Every time I read about Bitcoin, and listen to those hyping its investment potential and telling us it’s even better than tulip bulbs, I can’t help wondering if someone’s having a laugh.
I mean, why would the price suddenly jump on 2 April, from around $4,000 the previous day, and then hover around the $5,000 level for the rest of the week?
The big surge actually took place over a period of only about an hour, and there surely must be a reason. Mustn’t there? When something like that happens with a company stock, it’s almost certainly a result of some upbeat news. But of Bitcoin there was none. Or was there?
One suggestion is that the rally was sparked by an April Fool joke. According to the prank, the rational investing world had finally seen the light, and the US Securities and Exchange Commission had decided to approve the launch of Bitcoin-based exchange traded funds (ETFs). Not just one, mind, but two. This was serious stuff. Bitcoin was finally getting the recognition it deserved.
The 1 April story claimed that the Bitcoin price soared on the result to over $6,000, adding billions to the total value of the stuff. Of course, that wasn’t true, but the almost perfect echo the very next day did seem a little spooky.
The question of what actually did drive the rally has been puzzling traders all week, with various speculative reasons being touted. Some even suggested it might be down to Brexit, as people exchanged their pounds for Bitcoin. But Brexit is nothing new, and dollars (or even euros) would seem a more sensible haven to me.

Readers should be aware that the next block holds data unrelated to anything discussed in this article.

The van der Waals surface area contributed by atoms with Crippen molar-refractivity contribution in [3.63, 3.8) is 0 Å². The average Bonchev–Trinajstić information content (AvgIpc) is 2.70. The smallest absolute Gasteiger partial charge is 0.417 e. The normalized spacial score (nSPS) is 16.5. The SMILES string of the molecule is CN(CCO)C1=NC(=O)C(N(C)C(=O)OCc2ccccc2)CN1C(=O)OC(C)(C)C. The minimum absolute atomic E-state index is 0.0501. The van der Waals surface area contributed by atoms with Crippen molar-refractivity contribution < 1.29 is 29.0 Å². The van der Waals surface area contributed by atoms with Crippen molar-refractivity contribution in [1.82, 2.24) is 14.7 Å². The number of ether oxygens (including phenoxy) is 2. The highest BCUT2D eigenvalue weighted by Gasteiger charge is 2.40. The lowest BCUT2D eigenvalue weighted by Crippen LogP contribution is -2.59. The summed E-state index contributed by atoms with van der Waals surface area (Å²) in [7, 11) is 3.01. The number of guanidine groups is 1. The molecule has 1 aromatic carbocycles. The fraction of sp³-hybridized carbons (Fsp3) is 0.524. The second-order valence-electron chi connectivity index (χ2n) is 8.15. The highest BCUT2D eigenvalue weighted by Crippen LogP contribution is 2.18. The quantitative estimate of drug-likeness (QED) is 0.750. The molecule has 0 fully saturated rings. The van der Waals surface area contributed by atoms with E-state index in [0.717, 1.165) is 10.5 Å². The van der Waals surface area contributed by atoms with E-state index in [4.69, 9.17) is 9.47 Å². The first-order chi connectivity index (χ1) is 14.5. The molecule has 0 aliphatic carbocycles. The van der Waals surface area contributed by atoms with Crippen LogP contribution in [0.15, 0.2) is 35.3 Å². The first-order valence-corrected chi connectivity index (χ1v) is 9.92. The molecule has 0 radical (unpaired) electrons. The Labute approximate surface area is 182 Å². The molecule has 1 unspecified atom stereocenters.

The suggestion I like most comes from Bitcoin enthusiasts themselves – it’s just, well, because!
It’s certainly not down to the April Fool story. Oh no, Bitcoin investors wouldn’t fall for anything like that because they’re all far too rational. The fact that some of them are sitting on massive losses after buying at $19,000 in the belief that it would soon reach $100,000 does not detract from that theory at all!
No, Bitcoin surged on Tuesday simply because it deserved to. It’s obviously a brilliant investment, as any look at the goat’s entrails — sorry, the price chart — will clearly show you. Why are those weirdos who insist on putting their money into actual companies that make actual profits even wasting their time asking?
The bottom line is that nobody knows why the pretend money suddenly spiked by 20%. No idea at all. And that illustrates the problem.
If there’s no way to tell why the price of something moves when it does, no way to predict what kinds of events might move its value up or down in the future, and no way to justify today’s price (other than “look at the chart“), then it’s simply not a rational investment.
I’ll buy Bitcoin when Warren Buffett does.
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